So, of course, I was very happy to find the following resource to remove the "Finish" button from QuizMaker '09 interactions. It consists of a user-developed .swf Flash output file that can be inserted into the "Results" page of any QuizMaker quiz.

The directions are user-friendly and can be found by following the link below:

Thursday, April 4, 2013

Serif vs. Sans-Serif - The Final Battle

Infographics make it easier to comprehend and see data visualization. Good infographics get the message across in a visual way. Some can be serious and some funny. The infographic below gives you the proper information (and maybe some you didn't already know) in a fun and entertaining way. This specific infographic shows you the "final battle" between the much talked about subject in typography, serif vs sans-serif.

The link below shows you more great examples and uses of infographics.

Tuesday, April 2, 2013

How much of your course will they remember?

I recently came across some research that was done on how much people actually remember from PowerPoint slides and got to thinking... Might these findings also have some application to online content written for delivery via a learning management system like eCampus?

“A wealth of information creates
a poverty of attention.”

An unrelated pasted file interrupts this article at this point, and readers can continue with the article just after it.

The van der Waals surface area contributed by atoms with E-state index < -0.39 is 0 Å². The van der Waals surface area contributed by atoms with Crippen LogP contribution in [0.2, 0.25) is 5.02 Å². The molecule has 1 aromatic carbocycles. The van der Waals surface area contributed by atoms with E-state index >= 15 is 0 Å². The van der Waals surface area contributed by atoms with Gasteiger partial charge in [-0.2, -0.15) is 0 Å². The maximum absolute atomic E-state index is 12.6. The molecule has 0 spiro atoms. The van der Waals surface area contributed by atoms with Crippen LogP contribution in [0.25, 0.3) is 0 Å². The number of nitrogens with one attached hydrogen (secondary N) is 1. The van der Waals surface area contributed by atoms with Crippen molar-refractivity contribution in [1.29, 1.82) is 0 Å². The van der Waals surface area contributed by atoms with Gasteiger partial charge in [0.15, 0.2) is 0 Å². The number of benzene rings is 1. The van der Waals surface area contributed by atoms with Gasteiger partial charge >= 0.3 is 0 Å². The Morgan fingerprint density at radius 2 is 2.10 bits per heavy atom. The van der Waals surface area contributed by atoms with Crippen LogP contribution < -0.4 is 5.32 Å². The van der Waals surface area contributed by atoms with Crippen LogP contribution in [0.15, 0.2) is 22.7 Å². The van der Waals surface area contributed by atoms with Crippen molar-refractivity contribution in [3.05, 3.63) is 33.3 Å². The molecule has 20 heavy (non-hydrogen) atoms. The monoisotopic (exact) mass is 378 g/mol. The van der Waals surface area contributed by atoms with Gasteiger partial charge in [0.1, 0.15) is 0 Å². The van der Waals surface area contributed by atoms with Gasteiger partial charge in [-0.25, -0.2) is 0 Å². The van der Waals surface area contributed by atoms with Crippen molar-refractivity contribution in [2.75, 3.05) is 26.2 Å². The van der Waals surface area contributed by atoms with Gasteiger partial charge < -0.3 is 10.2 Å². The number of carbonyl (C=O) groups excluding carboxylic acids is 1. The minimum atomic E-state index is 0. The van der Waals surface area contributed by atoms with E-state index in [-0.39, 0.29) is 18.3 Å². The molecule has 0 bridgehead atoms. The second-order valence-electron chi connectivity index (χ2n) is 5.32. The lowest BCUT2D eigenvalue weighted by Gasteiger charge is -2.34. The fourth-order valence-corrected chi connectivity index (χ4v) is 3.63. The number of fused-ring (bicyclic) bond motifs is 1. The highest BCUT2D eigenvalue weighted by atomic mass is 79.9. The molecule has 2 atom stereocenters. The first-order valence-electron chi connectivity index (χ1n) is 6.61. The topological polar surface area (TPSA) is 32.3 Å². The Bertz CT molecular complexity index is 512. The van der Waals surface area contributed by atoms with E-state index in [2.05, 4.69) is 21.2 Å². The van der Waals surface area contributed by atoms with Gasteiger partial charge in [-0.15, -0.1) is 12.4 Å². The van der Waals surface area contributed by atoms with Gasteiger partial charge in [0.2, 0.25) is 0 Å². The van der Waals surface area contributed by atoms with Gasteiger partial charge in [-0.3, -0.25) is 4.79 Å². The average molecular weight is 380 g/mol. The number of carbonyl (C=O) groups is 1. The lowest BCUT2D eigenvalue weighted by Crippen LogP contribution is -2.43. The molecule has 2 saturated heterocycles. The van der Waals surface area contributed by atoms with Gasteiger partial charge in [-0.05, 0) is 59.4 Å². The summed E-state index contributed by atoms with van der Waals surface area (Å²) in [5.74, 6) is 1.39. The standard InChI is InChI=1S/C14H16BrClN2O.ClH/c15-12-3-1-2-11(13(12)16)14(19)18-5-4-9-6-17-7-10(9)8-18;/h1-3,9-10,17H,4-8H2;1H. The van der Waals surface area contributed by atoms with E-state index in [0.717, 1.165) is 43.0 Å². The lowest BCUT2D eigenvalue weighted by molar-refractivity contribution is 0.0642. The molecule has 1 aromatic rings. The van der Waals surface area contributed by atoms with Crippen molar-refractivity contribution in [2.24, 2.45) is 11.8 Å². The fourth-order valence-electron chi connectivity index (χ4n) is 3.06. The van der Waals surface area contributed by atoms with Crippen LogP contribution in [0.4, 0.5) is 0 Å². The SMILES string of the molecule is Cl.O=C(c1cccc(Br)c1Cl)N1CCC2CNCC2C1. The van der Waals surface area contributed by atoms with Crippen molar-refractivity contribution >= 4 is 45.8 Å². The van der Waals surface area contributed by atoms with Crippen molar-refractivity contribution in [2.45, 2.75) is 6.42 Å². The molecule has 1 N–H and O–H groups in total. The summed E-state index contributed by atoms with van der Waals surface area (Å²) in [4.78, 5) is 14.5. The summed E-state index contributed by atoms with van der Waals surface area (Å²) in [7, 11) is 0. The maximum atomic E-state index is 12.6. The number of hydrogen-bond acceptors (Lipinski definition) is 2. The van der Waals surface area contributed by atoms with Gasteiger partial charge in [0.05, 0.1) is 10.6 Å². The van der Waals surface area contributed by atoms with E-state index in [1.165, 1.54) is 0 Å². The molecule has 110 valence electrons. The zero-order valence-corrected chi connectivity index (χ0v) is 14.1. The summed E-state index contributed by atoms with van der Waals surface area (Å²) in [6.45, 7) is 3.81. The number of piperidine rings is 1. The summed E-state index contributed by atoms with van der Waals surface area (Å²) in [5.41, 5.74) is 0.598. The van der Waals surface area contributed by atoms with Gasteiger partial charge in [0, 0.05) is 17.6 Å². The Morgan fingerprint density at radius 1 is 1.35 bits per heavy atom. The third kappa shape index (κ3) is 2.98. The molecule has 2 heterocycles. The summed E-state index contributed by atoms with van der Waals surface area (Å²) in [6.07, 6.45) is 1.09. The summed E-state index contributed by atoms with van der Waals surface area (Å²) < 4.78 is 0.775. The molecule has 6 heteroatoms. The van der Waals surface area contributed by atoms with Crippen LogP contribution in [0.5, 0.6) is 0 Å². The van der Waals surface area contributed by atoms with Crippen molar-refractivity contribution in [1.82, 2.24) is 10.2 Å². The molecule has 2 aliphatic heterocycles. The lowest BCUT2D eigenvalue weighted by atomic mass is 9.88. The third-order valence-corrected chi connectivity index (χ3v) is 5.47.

—Herbert Simon, Nobel Prize laureate

Dr. Carmen Simon of Rexi Media has published a white paper on the subject titled "Are You Memorable?"

The Isolation Effect

"One of the ways to enable content to stand out and be potentially more memorable is to make it incongruent with the rest of the context in which it is provided. This technique is known as the distinctiveness or isolation effect in memory."Are You Memorable? Rexi Media

The study took a deck of 20 PowerPoint slides containing one point per slide and displayed them to research subjects in different ways. One deck was text only. Another included neutral images with the text. Another replaced the neutral images with emotional ones. Still other decks isolated some information by changing something every so many slides.

The study found that no matter how they presented the slides, people remembered an average of 4 slides. That's it. 20%. They did see a statiistically significant difference in the recall of slides after neutral images were added. But still the actual recall rate was the same—4 slides.

The thing that stuck out most for me, though, was that isolation effect placement did make a difference in which slides got remembered most. It didn't work with just any arrangment in the deck. They tried every 3rd slide, every 4th slide, etc. and got no change. But, when they placed the isolated information every 5th slide, those particular slides (5, 10, 15, 20) were recalled at a higher rate than the others. When slides were changed in the 3rd or 4th positions they were actually remembered less!

Now, I'm familiar with the idea that 7 plus or minus 2 was the number of things people can store in short-term memory. I've also heard that 3 is the maximum points m ost people can remember. This study, though, led the researchers to conclude that there's some kind of magic in the 4±1 combination when it comes to long-term memory.

So, should we consider this when constructing the pages of a learning module in eCampus? Certainly seems like an idea worth trying. So how many pages will people remember from your online course?

Addendum: This study garnered some unexpected results as well. Seems that a number of participants recalled things that weren't even there! Check out the white paper for the details of the study. It's really a fascinating one!